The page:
When you’re inside a city, or looking at its skyline, you generally can’t see its overall shape. But when you take a bird’s-eye view — or, more likely, a GPS satellite’s view — you can get a better glimpse of its overall silhouette. Dallas and London look somewhat circular, New York is kind of square, and Chicago and Los Angeles are somewhat triangular. But a city’s shape can be about more than just simple geometry: It can actively affect what kind of weather that city experiences.
Scientists have known for a while that cities influence weather patterns (cities can split storms, for example), but researchers from the University of Texas at Austin and elsewhere took things a step further with a study published in April 2022. After running simulations on idealized square, circular, and triangular cities in both coastal and inland environments, scientists discovered that circular cities experience more rain — and more rain intensity — than square cities. Circular cities also experience more rain than triangular cities, which get the least rain of all. Rain typically forms after air masses meet, and a “circular city allows air masses coming from all directions to converge at the center of the city,” researcher Jiachuan Yang told the New Scientist. Other city shapes with more corners, meanwhile, allow air masses to meet and dissipate before getting to the city’s center. The discrepancies were particularly noticeable on the coasts, the researchers found, because the contrast between ocean and urban air drives more convection. While this research might’ve once been considered merely an oddity, in the climate change era, it’s a topic of survival. With cities across the world increasingly under threat from either too much or too little rain, smart urban planning could ameliorate some climate-induced threats, and help protect cities against an increasingly warming world.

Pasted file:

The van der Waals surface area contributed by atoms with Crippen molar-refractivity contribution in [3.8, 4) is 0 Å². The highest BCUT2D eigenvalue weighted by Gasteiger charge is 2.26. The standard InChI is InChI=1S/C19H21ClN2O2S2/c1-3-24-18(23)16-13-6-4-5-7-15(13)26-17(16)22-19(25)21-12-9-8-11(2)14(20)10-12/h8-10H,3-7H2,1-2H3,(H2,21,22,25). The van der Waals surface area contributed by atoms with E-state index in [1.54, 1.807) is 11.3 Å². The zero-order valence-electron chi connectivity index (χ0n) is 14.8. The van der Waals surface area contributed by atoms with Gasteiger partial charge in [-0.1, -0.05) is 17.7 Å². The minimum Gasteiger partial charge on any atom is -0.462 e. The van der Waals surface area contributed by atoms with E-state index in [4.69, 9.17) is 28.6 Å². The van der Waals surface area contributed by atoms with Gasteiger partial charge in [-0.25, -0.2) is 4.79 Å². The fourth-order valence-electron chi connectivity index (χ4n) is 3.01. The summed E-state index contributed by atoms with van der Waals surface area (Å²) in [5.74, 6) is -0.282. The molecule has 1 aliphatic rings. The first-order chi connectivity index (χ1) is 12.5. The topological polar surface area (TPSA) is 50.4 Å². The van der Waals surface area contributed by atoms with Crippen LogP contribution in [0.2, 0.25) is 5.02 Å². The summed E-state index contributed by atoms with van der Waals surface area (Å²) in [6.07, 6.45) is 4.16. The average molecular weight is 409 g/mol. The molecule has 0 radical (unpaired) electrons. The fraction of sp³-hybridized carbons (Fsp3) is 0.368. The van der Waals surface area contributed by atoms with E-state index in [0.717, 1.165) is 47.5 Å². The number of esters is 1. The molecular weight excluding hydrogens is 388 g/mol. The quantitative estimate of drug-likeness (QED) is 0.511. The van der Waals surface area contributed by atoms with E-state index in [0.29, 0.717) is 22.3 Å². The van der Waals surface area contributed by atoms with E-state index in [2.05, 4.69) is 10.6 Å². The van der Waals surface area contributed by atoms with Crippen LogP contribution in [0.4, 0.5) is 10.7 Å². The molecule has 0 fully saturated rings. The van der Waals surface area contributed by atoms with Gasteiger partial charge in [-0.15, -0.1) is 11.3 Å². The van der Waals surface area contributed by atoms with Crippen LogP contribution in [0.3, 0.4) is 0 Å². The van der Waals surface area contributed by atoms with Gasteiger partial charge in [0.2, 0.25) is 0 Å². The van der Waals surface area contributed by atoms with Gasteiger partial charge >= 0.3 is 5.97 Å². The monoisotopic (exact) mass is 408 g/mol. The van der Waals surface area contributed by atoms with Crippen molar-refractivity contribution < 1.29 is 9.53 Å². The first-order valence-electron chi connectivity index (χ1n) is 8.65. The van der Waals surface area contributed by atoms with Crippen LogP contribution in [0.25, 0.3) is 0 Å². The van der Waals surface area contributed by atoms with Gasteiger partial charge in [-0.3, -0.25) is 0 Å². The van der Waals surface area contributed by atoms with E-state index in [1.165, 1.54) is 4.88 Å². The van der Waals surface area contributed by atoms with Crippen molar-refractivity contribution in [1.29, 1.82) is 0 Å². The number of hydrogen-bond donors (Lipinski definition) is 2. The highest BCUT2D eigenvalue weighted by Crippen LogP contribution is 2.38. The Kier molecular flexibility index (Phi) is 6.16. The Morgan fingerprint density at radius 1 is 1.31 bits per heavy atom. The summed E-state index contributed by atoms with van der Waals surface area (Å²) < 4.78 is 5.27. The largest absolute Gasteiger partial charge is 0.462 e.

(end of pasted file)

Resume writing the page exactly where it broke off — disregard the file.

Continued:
Earth wouldn’t be much without water. When you see our home from space, the entire planet seems filled with the stuff — from vast oceans to continent-spanning weather systems. But there is one place where precipitation holds no sway, and that’s Antarctica’s McMurdo Dry Valleys. According to scientists’ best estimates, these valleys haven’t seen rain in nearly 2 million years. The area is so parched thanks to a phenomenon called katabatic wind, also known as downslope wind, in which gravity pulls cold, moisture-filled mountain winds down and away from these valleys — blowing away all the precipitation with it. The lack of moisture and extremely low temperatures in the Dry Valleys make the place a near-perfect analog for the Martian surface, and scientists use experiments in the region to help them understand how extremely cold, dry environments work.